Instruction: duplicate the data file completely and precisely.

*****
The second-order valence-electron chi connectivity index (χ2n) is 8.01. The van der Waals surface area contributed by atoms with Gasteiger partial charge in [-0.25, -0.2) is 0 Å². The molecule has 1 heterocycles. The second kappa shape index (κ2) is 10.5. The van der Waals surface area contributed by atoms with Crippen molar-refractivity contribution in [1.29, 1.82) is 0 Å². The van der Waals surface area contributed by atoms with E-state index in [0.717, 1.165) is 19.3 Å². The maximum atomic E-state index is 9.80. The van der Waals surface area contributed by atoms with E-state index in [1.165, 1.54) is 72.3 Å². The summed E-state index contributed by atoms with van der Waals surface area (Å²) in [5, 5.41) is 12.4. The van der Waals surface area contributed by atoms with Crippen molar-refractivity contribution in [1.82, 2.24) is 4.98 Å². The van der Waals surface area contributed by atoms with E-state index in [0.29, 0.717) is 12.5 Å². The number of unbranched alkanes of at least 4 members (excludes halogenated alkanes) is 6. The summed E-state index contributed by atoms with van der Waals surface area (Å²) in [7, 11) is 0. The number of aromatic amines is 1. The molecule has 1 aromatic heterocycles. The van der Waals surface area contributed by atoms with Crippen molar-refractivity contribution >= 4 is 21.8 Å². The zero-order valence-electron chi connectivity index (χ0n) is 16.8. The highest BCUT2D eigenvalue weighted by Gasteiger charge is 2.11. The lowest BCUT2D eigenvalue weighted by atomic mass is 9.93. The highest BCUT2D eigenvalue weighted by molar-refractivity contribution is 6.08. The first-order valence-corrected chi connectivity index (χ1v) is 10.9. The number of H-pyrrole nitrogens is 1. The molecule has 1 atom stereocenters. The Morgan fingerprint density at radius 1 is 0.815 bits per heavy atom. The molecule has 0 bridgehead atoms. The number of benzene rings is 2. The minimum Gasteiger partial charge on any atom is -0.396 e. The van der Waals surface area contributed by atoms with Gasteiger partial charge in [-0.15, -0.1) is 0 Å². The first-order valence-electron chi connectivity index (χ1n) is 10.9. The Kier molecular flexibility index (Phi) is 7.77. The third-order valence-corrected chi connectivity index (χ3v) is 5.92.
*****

The second-order valence-electron chi connectivity index (χ2n) is 8.01. The van der Waals surface area contributed by atoms with Gasteiger partial charge in [-0.25, -0.2) is 0 Å². The molecule has 1 heterocycles. The second kappa shape index (κ2) is 10.5. The van der Waals surface area contributed by atoms with Crippen molar-refractivity contribution in [1.29, 1.82) is 0 Å². The van der Waals surface area contributed by atoms with E-state index in [0.717, 1.165) is 19.3 Å². The maximum atomic E-state index is 9.80. The van der Waals surface area contributed by atoms with E-state index in [1.165, 1.54) is 72.3 Å². The summed E-state index contributed by atoms with van der Waals surface area (Å²) in [5, 5.41) is 12.4. The van der Waals surface area contributed by atoms with Crippen molar-refractivity contribution in [1.82, 2.24) is 4.98 Å². The van der Waals surface area contributed by atoms with E-state index in [0.29, 0.717) is 12.5 Å². The number of unbranched alkanes of at least 4 members (excludes halogenated alkanes) is 6. The summed E-state index contributed by atoms with van der Waals surface area (Å²) in [7, 11) is 0. The number of aromatic amines is 1. The molecule has 1 aromatic heterocycles. The van der Waals surface area contributed by atoms with Crippen molar-refractivity contribution >= 4 is 21.8 Å². The zero-order valence-electron chi connectivity index (χ0n) is 16.8. The highest BCUT2D eigenvalue weighted by Gasteiger charge is 2.11. The lowest BCUT2D eigenvalue weighted by atomic mass is 9.93. The highest BCUT2D eigenvalue weighted by molar-refractivity contribution is 6.08. The first-order valence-corrected chi connectivity index (χ1v) is 10.9. The number of H-pyrrole nitrogens is 1. The molecule has 1 atom stereocenters. The Morgan fingerprint density at radius 1 is 0.815 bits per heavy atom. The molecule has 0 bridgehead atoms. The number of benzene rings is 2. The minimum Gasteiger partial charge on any atom is -0.396 e. The van der Waals surface area contributed by atoms with Gasteiger partial charge in [-0.15, -0.1) is 0 Å². The first-order valence-electron chi connectivity index (χ1n) is 10.9. The Kier molecular flexibility index (Phi) is 7.77. The third-order valence-corrected chi connectivity index (χ3v) is 5.92.